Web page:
So, you have a cart of iPads for your school … now what?
During the 2011/2012 school year, I was a principal member of an iPad initiative at Pacific Heights Elementary (PHE) in the Surrey School District (BC, Canada). The initiative, known as Innovative Learning Designs provided 30 iPads, a synching MacBook computer, and an open wireless network in the school.
One of the challenges I experienced as a member of an iPad grant school was conceptualizing how to use tablet technology to support student learning in meaningful ways. Let’s face it an iPad is a very different platform from what most educators are used to! Up to this point, most of our experience with technology in education has been with a keyboard, monitor, and software applications. Through my experience, however, I believe tablet technology, like the iPad, has a lot of potential to shape learning and education in powerful ways.
In order for this to happen, I suggest educators embrace three ideas to help them better understand and use iPads in their classroom. First, iPads are consumption devices so we need to make decisions on what kind of information/knowledge we want are students to view. Second, iPads are creative devices so we need to consider how our students will apply their learning in creative ways. Third, iPads are sharing devices so we need to make decisions on how our students will share their knowledge with peers, teachers, and parents. With these three ideas in mind, here are 8 additional points I have learned during my first year using the iPads. Hopefully readers will be able to employ some of these ideas in their own schools.
- Start small and keep it simple. The first few times you bring the iPads into your classroom, allow your students time to play with them. This is an opportunity to assess your students’ comfort and knowledge with the technology. By observing and talking to your students, you will learn who the advanced “techies” are. These are the students who can often help others problem solve and learn new ways of using the iPad.
- Consider having teachers commit to one day per week with the iPads. At PHE we used a basic weekly calendar. Each day was divided into 6 – 45 minute blocks. All our teachers signed up for one scheduled block per week. The scheduled block remained consistent throughout the school year. Because we were new to iPads, our teachers felt a scheduled time was a comfortable way to become familiar with the technology. With teachers committing to only one session per week, many open blocks remained available. Teachers were encouraged to sign-up on a weekly basis to any available open blocks with the iPads. As the year progressed, we discovered more and more teachers using the open blocks in addition to their scheduled block. In fact, finding an open block to use the iPads became increasingly challenging throughout the school year. I think this was a very positive development. Teachers at Pacific Heights were becoming very comfortable integrating the iPads in their classrooms and valued the level of student engagement while using them.
- Establish a monthly committee that is in charge of making decisions on which apps to purchase to support student learning. Teachers not on the committee can make recommendations on potential apps to purchase. When purchasing an app think carefully about how it promotes consuming, creating, and sharing of learning? I think the best apps combine at least two of these three components.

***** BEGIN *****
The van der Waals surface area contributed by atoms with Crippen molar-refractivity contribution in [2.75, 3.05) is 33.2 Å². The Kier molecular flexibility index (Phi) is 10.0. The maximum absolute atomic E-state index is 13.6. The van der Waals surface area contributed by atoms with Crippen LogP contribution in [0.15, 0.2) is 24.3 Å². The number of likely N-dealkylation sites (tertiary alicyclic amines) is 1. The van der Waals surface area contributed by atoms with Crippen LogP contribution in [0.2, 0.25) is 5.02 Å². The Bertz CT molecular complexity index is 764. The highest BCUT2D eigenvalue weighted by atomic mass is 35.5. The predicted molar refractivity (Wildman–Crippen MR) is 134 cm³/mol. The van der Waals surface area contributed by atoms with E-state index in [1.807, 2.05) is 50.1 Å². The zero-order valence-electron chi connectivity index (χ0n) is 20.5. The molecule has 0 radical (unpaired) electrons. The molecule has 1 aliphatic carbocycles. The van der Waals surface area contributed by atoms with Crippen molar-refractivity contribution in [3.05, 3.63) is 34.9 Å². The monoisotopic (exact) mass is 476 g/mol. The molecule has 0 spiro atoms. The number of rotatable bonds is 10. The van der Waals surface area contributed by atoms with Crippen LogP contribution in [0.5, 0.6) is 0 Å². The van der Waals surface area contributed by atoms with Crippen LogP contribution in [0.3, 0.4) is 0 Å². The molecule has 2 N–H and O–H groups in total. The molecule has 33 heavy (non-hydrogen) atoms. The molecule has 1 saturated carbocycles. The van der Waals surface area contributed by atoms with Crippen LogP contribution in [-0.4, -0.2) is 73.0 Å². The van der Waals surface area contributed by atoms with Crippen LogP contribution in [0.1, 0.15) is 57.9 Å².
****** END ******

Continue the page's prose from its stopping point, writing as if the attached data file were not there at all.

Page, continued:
- Purchase apps only on your synching computer. My colleagues and I quickly learned that synching iPads was not as easy as we initially thought. Ideally, all iPads have the same image because they are synched from one computer. However, problems appear to arise when apps are purchased or updated on individual iPads. This causes the image to change from iPad to iPad and the synching computer can no longer do its job efficiently. For this reason, I highly recommend a committee forms with the primary function of making decisions on which apps to purchase onto the synching computer.
- Staff development is key. Principals who are leading schools with tablet technology need to do their best to get the technology into the hands of teachers. If teachers have their own iPads, they will begin making pedagogical connections through experimentation, professional dialogue, and increased awareness of the tool. At PHE all teachers were given their own iPad. I was thrilled with the excitement and interest teachers displayed upon receiving their iPads. Most importantly, I believe that our students benefitted from our teachers enthusiasm to learn the iPad platform.
- Before launching your iPads for student use, create iPad “families”. This is very simple to do and will help teachers and administrators manage the technology. To create iPad families, teachers simply assign a number to each child in their classroom. From here, teachers match student numbers to iPad numbers. For example, a student assigned #1 will use iPad #1. Forming iPad families helps to promote appropriate use. If and when inappropriate use of the iPads occurs, teachers and/or administrators can bring a family (or parts of a family) together to discuss the concern.
- The smaller the iPad family, the better. By having the least number of students per any one iPad management of the technology is easier, students will have more access, and teachers will be able to plan units that require iPads. Thus, when making school based decisions on how many iPads to purchase, try to achieve a ratio of iPad to students as close to 1:1 as possible.
- Participate in the online community to expand your horizons and understanding of technology in education. For example, join a wiki such as https://sd36edtechlead.wikispaces.com/ to learn and contribute to the ongoing discussions about learning through technology.
Feel free to contact me if you have further questions or concerns email@example.com
Good luck with your iPads!